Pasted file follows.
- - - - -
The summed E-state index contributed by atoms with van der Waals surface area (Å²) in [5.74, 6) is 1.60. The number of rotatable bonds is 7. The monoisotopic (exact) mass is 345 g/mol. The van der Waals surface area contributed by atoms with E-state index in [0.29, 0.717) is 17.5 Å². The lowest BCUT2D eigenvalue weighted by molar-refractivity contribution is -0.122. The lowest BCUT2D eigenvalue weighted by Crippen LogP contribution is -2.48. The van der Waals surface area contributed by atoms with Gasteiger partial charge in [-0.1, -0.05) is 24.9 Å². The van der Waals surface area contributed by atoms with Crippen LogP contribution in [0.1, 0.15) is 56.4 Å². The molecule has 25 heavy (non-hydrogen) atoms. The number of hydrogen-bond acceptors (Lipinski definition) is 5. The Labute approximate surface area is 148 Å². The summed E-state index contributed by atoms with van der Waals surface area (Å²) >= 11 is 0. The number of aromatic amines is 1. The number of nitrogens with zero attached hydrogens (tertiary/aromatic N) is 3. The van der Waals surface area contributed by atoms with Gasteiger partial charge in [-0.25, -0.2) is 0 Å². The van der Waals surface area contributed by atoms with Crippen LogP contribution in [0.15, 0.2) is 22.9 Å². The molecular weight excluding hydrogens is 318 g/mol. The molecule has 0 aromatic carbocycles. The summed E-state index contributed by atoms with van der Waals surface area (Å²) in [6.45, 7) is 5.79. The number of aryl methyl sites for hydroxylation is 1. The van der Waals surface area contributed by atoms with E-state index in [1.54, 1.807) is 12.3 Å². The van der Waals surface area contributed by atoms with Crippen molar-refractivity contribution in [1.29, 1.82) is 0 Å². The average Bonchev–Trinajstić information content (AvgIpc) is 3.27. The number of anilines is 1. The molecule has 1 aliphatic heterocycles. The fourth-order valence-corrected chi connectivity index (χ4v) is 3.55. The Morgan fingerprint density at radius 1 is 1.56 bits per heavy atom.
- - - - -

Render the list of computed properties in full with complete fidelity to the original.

The summed E-state index contributed by atoms with van der Waals surface area (Å²) in [5.74, 6) is 1.60. The number of rotatable bonds is 7. The monoisotopic (exact) mass is 345 g/mol. The van der Waals surface area contributed by atoms with E-state index in [0.29, 0.717) is 17.5 Å². The lowest BCUT2D eigenvalue weighted by molar-refractivity contribution is -0.122. The lowest BCUT2D eigenvalue weighted by Crippen LogP contribution is -2.48. The van der Waals surface area contributed by atoms with Gasteiger partial charge in [-0.1, -0.05) is 24.9 Å². The van der Waals surface area contributed by atoms with Crippen LogP contribution in [0.1, 0.15) is 56.4 Å². The molecule has 25 heavy (non-hydrogen) atoms. The number of hydrogen-bond acceptors (Lipinski definition) is 5. The Labute approximate surface area is 148 Å². The summed E-state index contributed by atoms with van der Waals surface area (Å²) >= 11 is 0. The number of aromatic amines is 1. The number of nitrogens with zero attached hydrogens (tertiary/aromatic N) is 3. The van der Waals surface area contributed by atoms with Gasteiger partial charge in [-0.25, -0.2) is 0 Å². The van der Waals surface area contributed by atoms with Crippen LogP contribution in [0.15, 0.2) is 22.9 Å². The molecular weight excluding hydrogens is 318 g/mol. The molecule has 0 aromatic carbocycles. The summed E-state index contributed by atoms with van der Waals surface area (Å²) in [6.45, 7) is 5.79. The number of aryl methyl sites for hydroxylation is 1. The van der Waals surface area contributed by atoms with E-state index in [1.54, 1.807) is 12.3 Å². The van der Waals surface area contributed by atoms with Crippen molar-refractivity contribution in [1.29, 1.82) is 0 Å². The average Bonchev–Trinajstić information content (AvgIpc) is 3.27. The number of anilines is 1. The molecule has 1 aliphatic heterocycles. The fourth-order valence-corrected chi connectivity index (χ4v) is 3.55. The Morgan fingerprint density at radius 1 is 1.56 bits per heavy atom.